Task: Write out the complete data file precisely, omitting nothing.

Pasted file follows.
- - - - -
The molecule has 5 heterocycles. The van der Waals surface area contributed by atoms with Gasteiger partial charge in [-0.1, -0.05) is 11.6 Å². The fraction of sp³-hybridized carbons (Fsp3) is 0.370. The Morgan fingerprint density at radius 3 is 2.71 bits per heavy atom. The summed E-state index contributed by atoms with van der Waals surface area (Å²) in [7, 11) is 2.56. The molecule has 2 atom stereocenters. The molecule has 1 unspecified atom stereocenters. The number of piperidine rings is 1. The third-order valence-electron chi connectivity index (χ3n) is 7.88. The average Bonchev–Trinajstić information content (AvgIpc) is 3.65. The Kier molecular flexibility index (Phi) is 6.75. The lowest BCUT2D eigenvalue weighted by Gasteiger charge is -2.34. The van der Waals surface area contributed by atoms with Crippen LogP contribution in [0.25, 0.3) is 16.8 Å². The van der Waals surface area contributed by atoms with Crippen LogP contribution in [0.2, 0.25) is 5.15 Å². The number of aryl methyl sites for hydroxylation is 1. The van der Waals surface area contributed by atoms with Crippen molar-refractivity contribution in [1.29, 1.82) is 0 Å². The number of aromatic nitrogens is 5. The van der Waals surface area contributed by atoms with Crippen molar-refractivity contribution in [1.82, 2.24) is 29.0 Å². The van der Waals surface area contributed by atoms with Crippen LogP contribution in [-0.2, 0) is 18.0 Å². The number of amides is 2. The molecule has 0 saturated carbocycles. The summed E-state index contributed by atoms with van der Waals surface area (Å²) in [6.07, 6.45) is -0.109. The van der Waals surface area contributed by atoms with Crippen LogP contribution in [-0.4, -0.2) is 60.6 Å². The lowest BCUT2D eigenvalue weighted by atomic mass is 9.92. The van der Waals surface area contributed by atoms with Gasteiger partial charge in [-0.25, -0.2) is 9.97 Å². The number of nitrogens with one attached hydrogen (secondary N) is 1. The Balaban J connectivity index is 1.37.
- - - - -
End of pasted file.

The molecule has 5 heterocycles. The van der Waals surface area contributed by atoms with Gasteiger partial charge in [-0.1, -0.05) is 11.6 Å². The fraction of sp³-hybridized carbons (Fsp3) is 0.370. The Morgan fingerprint density at radius 3 is 2.71 bits per heavy atom. The summed E-state index contributed by atoms with van der Waals surface area (Å²) in [7, 11) is 2.56. The molecule has 2 atom stereocenters. The molecule has 1 unspecified atom stereocenters. The number of piperidine rings is 1. The third-order valence-electron chi connectivity index (χ3n) is 7.88. The average Bonchev–Trinajstić information content (AvgIpc) is 3.65. The Kier molecular flexibility index (Phi) is 6.75. The lowest BCUT2D eigenvalue weighted by Gasteiger charge is -2.34. The van der Waals surface area contributed by atoms with Crippen LogP contribution in [0.25, 0.3) is 16.8 Å². The van der Waals surface area contributed by atoms with Crippen LogP contribution in [0.2, 0.25) is 5.15 Å². The number of aryl methyl sites for hydroxylation is 1. The van der Waals surface area contributed by atoms with Crippen molar-refractivity contribution in [1.29, 1.82) is 0 Å². The number of aromatic nitrogens is 5. The van der Waals surface area contributed by atoms with Crippen molar-refractivity contribution in [1.82, 2.24) is 29.0 Å². The van der Waals surface area contributed by atoms with Crippen LogP contribution in [-0.2, 0) is 18.0 Å². The number of amides is 2. The molecule has 0 saturated carbocycles. The summed E-state index contributed by atoms with van der Waals surface area (Å²) in [6.07, 6.45) is -0.109. The van der Waals surface area contributed by atoms with Crippen LogP contribution in [-0.4, -0.2) is 60.6 Å². The lowest BCUT2D eigenvalue weighted by atomic mass is 9.92. The van der Waals surface area contributed by atoms with Gasteiger partial charge in [-0.25, -0.2) is 9.97 Å². The number of nitrogens with one attached hydrogen (secondary N) is 1. The Balaban J connectivity index is 1.37.